Some previous human postmortem experiments (R15602BABBIGBG–R15602BABEAEED), but not all (R15602BABCGJIG, R15602BABBCEGE), have shown an abnormally high number of dopamine uptake sites in the striatum of chronic cocaine users. These findings suggest that a cellular adaptation occurring after chronic cocaine use increases uptake capacity to compensate for uptake blockade by cocaine, its presumed mechanism of action (R15602BABCDJDB). Such a functional increase might contribute to cocaine withdrawal symptoms such as depression and suicidality and might possibly sustain the rewarding effect of cocaine bingeing by lessening postsynaptic compensatory mechanisms. These phenomena could further contribute to the development of long-term dependence, either indirectly (because of dysphoric subjective experience) or directly (because of neurochemical changes). The fact that acute blockade of dopamine uptake causes marked subjective and behavioral effects underlines the need to more fully understand chronic changes in dopamine uptake.
As already noted, not every human postmortem study has shown a high number of dopamine uptake sites, perhaps because of use of different radioligands to evaluate the dopamine transporter (R15602BABCGJIG) or because of a coexisting loss of dopamine neurons in severely cocaine-dependent individuals (R15602BABBCEGE). Differing results with two radioligands both specific for the dopamine transporter have also occurred in animal studies (R15602BABDCAJE–R15602BABBCGDF), suggesting that the affinity of dopamine transporter binding sites may be changing. In the present experiments we evaluated the biochemical nature of the abnormalities in dopamine transporter binding by using the cocaine analog [3H]WIN 35428 in 15 cocaine-using subjects and 15 matched comparison subjects to confirm that the first group had a higher number of binding sites and to determine whether any change had occurred in the dopamine transporter’s affinity for dopamine and cocaine, as well as for WIN 35428. We also assayed binding to the vesicular monoamine transporter type 2 (VMAT2) by using the radioligand (+)-[3H]dihydrotetrabenazine (DTBZ), an independent marker of dopamine terminal density that is not directly regulated by monoaminergic drug treatments (R15602BABBDHAE). We further examined differences between groups in [3H]WIN 35428 binding for possible relationships to clinical and demographic features, which have not been previously examined. Our initial hypotheses were that the number of [3H]WIN 35428 binding sites (Bmax) would be higher in the cocaine-using subjects, without differences in dopamine transporter affinity, and that the difference between groups would be superimposed on a lower number of dopamine terminals in the cocaine users. We further hypothesized that subjects with more severe cocaine dependence would demonstrate greater abnormalities in [3H]WIN 35428 binding.
Fifteen pairs of cocaine users and matched comparison subjects were chosen at random from a larger group comprising 34 pairs whose [3H]WIN 35428 binding had been previously examined autoradiographically (R15602BABEAEED). This was done to conserve tissue and laboratory resources after a statistical power calculation indicated that a subset of subjects would provide sufficient power to examine the issues of interest. The subset of randomly chosen paired subjects were found to be representative: among the larger group, cocaine users had 46.3% greater [3H]WIN 35428 binding autoradiographically in the caudate than the matched comparison subjects, 40.1% greater binding in the putamen, and 44.6% greater binding in the accumbens. In the subset used in the present experiments, the cocaine users displayed 46.6% greater binding in the caudate than the matched comparison subjects, 44.5% greater binding in the putamen, and 49.6% greater binding in the accumbens.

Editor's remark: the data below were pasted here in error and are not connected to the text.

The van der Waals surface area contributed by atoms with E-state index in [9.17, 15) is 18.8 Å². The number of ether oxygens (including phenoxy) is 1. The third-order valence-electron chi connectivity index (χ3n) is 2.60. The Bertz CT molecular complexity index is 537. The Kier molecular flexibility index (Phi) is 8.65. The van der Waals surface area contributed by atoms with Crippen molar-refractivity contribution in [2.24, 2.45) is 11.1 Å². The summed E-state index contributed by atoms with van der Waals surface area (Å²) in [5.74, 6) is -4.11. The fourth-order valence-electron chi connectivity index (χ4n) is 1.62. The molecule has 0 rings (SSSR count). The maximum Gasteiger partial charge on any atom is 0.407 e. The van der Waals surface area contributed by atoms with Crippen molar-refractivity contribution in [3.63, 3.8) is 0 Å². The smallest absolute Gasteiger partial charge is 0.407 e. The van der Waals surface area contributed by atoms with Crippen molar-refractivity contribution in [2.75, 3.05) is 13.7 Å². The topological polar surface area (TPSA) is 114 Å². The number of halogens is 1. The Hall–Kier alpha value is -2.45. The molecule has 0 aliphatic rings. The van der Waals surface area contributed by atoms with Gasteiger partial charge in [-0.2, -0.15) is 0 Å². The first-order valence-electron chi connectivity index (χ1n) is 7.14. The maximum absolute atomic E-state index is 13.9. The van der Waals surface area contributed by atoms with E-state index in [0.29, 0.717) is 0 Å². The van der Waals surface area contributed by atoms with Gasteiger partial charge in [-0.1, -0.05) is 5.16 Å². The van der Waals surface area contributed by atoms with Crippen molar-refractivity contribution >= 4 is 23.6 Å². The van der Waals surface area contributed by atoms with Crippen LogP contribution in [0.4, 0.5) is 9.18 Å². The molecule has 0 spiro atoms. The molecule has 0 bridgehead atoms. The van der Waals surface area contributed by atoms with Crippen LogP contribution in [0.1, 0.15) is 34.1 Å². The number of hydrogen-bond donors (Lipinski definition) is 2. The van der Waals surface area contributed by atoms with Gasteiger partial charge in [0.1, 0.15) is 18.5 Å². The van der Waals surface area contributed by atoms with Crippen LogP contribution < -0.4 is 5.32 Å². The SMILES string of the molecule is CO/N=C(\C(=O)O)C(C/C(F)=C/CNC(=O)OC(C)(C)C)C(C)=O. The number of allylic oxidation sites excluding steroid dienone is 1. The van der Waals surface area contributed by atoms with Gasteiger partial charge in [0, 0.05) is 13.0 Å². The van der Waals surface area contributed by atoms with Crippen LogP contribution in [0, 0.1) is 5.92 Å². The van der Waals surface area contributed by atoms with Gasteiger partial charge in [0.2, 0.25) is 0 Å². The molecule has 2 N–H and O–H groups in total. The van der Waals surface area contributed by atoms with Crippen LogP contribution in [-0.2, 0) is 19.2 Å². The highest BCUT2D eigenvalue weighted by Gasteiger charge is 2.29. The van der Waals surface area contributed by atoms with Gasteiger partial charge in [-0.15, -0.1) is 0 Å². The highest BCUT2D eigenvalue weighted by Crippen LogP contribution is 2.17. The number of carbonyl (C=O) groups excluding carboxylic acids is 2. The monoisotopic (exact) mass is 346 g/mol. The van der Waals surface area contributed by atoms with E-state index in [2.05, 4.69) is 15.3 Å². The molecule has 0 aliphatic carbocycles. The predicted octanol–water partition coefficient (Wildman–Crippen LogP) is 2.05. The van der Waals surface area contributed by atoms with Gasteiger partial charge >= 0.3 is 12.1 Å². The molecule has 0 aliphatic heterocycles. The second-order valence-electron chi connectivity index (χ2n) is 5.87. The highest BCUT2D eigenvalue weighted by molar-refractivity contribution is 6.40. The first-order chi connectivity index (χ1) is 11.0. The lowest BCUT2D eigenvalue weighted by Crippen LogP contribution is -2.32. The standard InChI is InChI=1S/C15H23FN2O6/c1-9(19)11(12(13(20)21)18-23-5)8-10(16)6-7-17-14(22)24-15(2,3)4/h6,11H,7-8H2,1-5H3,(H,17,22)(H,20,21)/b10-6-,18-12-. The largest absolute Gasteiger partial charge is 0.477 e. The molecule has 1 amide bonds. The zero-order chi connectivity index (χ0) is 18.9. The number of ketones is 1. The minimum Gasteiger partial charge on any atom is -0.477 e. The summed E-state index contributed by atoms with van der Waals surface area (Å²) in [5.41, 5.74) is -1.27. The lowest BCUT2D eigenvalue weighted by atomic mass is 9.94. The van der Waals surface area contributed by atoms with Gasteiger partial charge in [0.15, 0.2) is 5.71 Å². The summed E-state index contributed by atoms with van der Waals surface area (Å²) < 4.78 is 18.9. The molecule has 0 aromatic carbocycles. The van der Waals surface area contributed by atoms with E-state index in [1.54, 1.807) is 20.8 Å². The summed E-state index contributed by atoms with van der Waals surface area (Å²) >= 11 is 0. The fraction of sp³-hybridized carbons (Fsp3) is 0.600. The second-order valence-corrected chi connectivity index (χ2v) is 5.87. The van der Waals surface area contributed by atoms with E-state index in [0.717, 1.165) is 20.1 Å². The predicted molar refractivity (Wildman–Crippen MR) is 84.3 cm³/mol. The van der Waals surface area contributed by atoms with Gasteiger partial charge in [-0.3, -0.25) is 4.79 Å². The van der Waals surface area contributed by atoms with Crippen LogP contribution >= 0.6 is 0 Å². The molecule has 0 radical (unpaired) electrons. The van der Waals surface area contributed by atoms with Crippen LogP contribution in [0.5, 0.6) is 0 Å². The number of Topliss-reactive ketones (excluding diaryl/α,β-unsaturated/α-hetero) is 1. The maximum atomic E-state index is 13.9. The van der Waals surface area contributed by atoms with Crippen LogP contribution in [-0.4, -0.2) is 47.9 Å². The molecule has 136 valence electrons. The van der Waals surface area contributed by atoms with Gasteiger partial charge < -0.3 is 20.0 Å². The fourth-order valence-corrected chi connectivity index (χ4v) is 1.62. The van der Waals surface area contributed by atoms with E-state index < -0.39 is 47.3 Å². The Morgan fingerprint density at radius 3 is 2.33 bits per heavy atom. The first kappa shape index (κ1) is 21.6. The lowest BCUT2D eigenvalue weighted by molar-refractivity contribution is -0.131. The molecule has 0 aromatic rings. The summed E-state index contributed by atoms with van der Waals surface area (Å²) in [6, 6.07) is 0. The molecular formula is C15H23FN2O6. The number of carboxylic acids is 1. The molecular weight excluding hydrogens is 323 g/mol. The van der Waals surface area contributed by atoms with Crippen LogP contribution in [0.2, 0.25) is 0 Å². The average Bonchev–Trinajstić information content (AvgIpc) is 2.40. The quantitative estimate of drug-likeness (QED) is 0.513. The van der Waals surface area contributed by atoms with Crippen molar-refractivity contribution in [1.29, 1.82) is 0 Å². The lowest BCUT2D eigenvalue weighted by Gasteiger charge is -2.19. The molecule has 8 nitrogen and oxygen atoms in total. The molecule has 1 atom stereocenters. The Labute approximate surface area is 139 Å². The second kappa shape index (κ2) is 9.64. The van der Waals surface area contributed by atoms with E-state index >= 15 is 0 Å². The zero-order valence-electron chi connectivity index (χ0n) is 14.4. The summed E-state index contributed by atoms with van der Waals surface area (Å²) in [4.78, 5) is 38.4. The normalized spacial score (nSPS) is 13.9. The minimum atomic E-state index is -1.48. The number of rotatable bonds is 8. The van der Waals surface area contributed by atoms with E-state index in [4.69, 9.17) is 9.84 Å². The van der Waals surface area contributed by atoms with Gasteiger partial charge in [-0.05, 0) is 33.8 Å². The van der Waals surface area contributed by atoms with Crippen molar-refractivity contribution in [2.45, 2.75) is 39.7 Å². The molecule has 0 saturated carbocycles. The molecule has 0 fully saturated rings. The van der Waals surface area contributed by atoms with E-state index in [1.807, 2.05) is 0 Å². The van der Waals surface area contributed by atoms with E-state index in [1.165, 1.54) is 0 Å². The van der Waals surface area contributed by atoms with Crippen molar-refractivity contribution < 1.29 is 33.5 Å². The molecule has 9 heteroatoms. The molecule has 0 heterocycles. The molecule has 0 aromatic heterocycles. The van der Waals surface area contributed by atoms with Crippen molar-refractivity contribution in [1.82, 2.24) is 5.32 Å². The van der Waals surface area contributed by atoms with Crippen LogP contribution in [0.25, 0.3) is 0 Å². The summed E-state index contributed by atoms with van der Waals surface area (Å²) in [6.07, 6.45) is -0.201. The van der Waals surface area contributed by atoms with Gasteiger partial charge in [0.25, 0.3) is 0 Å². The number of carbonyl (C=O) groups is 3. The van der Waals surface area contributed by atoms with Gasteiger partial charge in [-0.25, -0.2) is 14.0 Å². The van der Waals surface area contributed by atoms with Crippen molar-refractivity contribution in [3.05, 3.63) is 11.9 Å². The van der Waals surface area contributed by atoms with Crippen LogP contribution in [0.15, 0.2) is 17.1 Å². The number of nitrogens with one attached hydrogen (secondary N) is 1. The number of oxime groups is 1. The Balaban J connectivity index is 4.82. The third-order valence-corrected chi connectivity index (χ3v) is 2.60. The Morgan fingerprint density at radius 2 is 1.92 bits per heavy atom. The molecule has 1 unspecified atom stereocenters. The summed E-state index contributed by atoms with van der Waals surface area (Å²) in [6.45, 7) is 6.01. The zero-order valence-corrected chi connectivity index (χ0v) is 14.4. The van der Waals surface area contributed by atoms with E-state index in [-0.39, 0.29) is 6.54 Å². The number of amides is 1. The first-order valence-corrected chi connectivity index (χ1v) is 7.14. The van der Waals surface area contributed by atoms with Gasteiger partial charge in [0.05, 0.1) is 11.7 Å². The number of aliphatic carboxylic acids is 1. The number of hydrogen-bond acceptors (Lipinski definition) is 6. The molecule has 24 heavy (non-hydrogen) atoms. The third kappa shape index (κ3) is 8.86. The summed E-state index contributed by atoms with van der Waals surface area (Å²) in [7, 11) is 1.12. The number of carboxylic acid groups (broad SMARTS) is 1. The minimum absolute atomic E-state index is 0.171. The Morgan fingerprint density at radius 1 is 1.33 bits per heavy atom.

The methods used to obtain brain samples have been previously described (R15602BABBIGBG, R15602BABEAEED) and will be briefly reviewed. Postmortem brain specimens were obtained at autopsy as authorized by the Wayne County (Michigan) Medical Examiner’s Office, freshly dissected, quickly frozen on dry ice, and stored at –70°C until sectioned. The subjects had died suddenly in accidents, by assault, or of cardiovascular causes. The comparison subjects and cocaine users were pair-matched for postmortem interval, age, sex, and race, as well as for socioeconomic status to control for any nonspecific factors associated with impoverished nutrition and living conditions. The comparison subjects met the following criteria: 1) suitable method of death (rapid, not the result of a chronic condition); 2) appropriate age, sex, and race to balance the cocaine-using subjects; and 3) absence of DSM-IV diagnoses other than ethanol abuse or nicotine use. The cocaine users were without evidence of chronic medical illness and exhibited a range of typical psychiatric symptoms and psychoactive substance use disorders. In addition to cocaine, some subjects were also diagnosed as ethanol abusers (seven cocaine users, five comparison subjects), nicotine users (five cocaine users, four comparison subjects), or opioid users (four cocaine users only). T1 lists the cause of death for each subject, as well as demographic and diagnostic information.